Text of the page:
I kinda suspect that the talk about BioD fouling the particulate filter is mostly speculation as I haven't really seen any technical data stating that it actually will.
 

kjclow

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Part of the explanation that I saw some where was that used vegetable oil may not get clean enough to run through the newer engines. The tolerances are so tight that a particle the size of "." could be enough to scar the cylinder and start the path to engine failure. Since used vegetable oil can also be referred to as bio-diesel, maybe VW is erring on the conservative side by declaring that the owner has no way of knowing where and how the fuel was processed.

As far of 'food' source for developing the oil to process into deisel, I have not seen anything that says corn is used in the process. Soy oil is much more efficient and typically in a surplus situation. National Geographic had an article several years back comparing the energy effiency of processing soy oil for biodiesel versus corn for ethanol. Ethanol has a negative rating since the mpg drops when using the ethanol blend. The biodiesel from soy oil uses less energy than from crude and gives better mpg. So maybe somewhere along the line VW will approve biodiesel based on the source of the oil.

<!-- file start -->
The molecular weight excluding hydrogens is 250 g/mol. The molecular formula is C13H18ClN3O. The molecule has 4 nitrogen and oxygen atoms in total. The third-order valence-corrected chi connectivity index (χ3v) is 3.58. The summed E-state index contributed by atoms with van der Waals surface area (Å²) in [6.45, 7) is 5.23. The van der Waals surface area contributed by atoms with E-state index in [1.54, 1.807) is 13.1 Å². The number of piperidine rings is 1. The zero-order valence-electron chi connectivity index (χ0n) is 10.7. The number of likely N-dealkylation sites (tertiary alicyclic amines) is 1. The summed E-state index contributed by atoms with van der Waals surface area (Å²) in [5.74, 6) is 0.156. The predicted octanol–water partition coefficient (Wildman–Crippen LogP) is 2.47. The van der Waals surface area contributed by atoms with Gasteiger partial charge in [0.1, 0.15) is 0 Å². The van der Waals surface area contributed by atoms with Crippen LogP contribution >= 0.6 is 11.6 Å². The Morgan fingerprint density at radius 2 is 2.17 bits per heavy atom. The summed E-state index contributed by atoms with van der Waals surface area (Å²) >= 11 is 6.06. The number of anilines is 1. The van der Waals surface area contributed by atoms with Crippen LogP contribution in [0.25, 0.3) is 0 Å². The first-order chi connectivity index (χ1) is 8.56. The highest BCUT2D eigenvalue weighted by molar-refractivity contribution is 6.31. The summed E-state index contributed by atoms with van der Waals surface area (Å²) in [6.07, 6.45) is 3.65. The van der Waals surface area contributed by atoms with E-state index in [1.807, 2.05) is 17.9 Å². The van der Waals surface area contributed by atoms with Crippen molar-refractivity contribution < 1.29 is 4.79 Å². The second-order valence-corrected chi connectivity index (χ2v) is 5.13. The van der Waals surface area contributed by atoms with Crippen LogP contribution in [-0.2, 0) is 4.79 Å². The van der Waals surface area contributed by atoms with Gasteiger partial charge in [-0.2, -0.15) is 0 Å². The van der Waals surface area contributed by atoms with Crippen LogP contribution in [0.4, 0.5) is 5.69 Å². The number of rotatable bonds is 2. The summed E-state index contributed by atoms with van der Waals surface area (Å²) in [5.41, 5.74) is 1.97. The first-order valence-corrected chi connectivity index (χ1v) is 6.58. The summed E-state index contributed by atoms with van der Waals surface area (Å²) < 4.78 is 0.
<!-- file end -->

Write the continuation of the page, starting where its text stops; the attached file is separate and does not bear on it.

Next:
ChippedNotBroken

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As far of 'food' source for developing the oil to process into deisel, I have not seen anything that says corn is used in the process. Soy oil is much more efficient and typically in a surplus situation. National Geographic had an article several years back comparing the energy effiency of processing soy oil for biodiesel versus corn for ethanol. Ethanol has a negative rating since the mpg drops when using the ethanol blend. The biodiesel from soy oil uses less energy than from crude and gives better mpg. So maybe somewhere along the line VW will approve biodiesel based on the source of the oil.
The idea the using corn for fuel needs to compete with food is a MYTH.

Most of all the corn grown in the US is for animal feed. The part that is used to make ethanol is not digested my cows. In fact a lot of it is turned into bovine flatulance. The revenue agents used to go to the country fairs to look at the live stock and figure out who was making moonshine. The farmer with the fattest biggest animals were the guys making the Corn Whiskey.

What I am saying is that after you make the ethanol, none of the animal food value is lost, in fact it is enhanced. It is a win/win. The downside is the way we produce ethanol from corn. Instead of doing it onsite or near site of the livestock it is done in remote centralized plants. May seem efficient at first glance but when you have to dry and ship the resulting feed it starts to become an uneconomical byproduct. Whereas when it is done on a smaller scale at or near site it can be fed wet with little or no shipping expense. It is being done this way in a few parts of the country with good effect.